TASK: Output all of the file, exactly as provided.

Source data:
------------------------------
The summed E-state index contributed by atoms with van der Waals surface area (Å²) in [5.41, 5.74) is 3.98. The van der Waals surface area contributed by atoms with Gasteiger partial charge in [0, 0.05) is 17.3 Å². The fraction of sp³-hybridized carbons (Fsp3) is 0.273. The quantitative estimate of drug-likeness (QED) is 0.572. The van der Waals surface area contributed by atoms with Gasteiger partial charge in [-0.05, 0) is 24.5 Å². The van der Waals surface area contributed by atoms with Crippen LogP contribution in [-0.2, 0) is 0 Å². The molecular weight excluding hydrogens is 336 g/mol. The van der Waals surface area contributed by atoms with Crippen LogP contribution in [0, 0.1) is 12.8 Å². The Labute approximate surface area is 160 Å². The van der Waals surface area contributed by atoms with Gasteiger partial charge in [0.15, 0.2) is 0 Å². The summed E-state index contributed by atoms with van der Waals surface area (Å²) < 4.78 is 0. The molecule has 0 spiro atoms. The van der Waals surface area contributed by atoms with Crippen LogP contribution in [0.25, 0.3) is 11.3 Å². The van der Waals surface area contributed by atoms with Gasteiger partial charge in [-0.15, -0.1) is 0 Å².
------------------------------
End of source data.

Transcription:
The summed E-state index contributed by atoms with van der Waals surface area (Å²) in [5.41, 5.74) is 3.98. The van der Waals surface area contributed by atoms with Gasteiger partial charge in [0, 0.05) is 17.3 Å². The fraction of sp³-hybridized carbons (Fsp3) is 0.273. The quantitative estimate of drug-likeness (QED) is 0.572. The van der Waals surface area contributed by atoms with Gasteiger partial charge in [-0.05, 0) is 24.5 Å². The van der Waals surface area contributed by atoms with Crippen LogP contribution in [-0.2, 0) is 0 Å². The molecular weight excluding hydrogens is 336 g/mol. The van der Waals surface area contributed by atoms with Crippen LogP contribution in [0, 0.1) is 12.8 Å². The Labute approximate surface area is 160 Å². The van der Waals surface area contributed by atoms with Gasteiger partial charge in [0.15, 0.2) is 0 Å². The summed E-state index contributed by atoms with van der Waals surface area (Å²) < 4.78 is 0. The molecule has 0 spiro atoms. The van der Waals surface area contributed by atoms with Crippen LogP contribution in [0.25, 0.3) is 11.3 Å². The van der Waals surface area contributed by atoms with Gasteiger partial charge in [-0.15, -0.1) is 0 Å².